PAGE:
The devastating earthquake in Nepal on April 2015 damaged many facets of human life and the land itself. As the result, people who were already marginalized and vulnerable have become more fragile and left with very few health and social services.
In partnership with Government of Nepal, Ministry of Health and Population, Center for Disaster Philanthropy, as well as Nepal Public Health Foundation, Project HOPE carried out a post-disaster needs assessment in 14 severely affected districts.
As a result of the assessment, the “Better Access and Services Provision to Improve Maternal, Neonatal Child Health Nutrition and Hygiene Service in Makawanpur” was launched in five of the remotest villages where the Chepang are one of the major inhabitants. This program is named SPARSH in Nepali.
Makawanpur district is in the central development region of Nepal. Along with other ethnic groups, Chepangs are one of the most prominent tribal groups residing in the district. Chepang initially had a semi-nomadic (slash-and-burn agriculture) lifestyle, but this is now slowly shifting to a more settled way of life, relying increasingly upon the produce of permanent fields of maize, millet and bananas. Mostly uneducated and without much exposure to other regions, the health and social indicators of the tribe were found to be marginally low. The earthquake only exasperated the health challenges faced by the tribe.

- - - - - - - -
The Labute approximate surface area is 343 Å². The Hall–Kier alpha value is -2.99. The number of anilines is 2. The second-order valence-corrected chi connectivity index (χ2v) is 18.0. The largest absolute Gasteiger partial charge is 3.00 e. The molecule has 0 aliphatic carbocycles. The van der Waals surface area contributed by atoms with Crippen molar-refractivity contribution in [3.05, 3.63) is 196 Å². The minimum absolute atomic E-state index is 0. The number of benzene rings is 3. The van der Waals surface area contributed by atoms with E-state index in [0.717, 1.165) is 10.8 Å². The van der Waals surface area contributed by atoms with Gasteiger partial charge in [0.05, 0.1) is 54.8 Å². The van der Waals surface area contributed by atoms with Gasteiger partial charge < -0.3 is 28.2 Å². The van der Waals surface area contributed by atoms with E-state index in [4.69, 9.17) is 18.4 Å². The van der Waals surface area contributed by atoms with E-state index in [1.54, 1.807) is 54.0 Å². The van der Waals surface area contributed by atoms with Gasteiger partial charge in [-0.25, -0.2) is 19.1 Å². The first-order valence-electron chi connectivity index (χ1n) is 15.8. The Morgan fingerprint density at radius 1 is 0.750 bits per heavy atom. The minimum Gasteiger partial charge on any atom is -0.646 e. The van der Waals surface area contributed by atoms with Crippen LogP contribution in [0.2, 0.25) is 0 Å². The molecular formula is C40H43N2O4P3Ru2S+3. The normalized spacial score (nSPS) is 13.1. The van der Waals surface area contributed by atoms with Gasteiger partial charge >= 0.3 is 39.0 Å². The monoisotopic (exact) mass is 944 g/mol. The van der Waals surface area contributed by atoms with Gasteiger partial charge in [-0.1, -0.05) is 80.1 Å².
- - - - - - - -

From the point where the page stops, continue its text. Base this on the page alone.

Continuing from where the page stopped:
SPARSH has successfully marked its presence in the Chepang community through an orientation program, direct community dialogue, awareness campaigns and community mobilization including a healthy baby competition and other school based activities. At the same time, SPARSH has joined the government effort directly and indirectly by providing communication training to front line health workers, community workers, health posts and similar entities. Technical support has been provided to establish birthing centers where there is no health facility. Mothers are encouraged to participate in informative group meetings and other community engagement activities.
The program aims to have long-lasting impact on health workers, the health system and the entire community.
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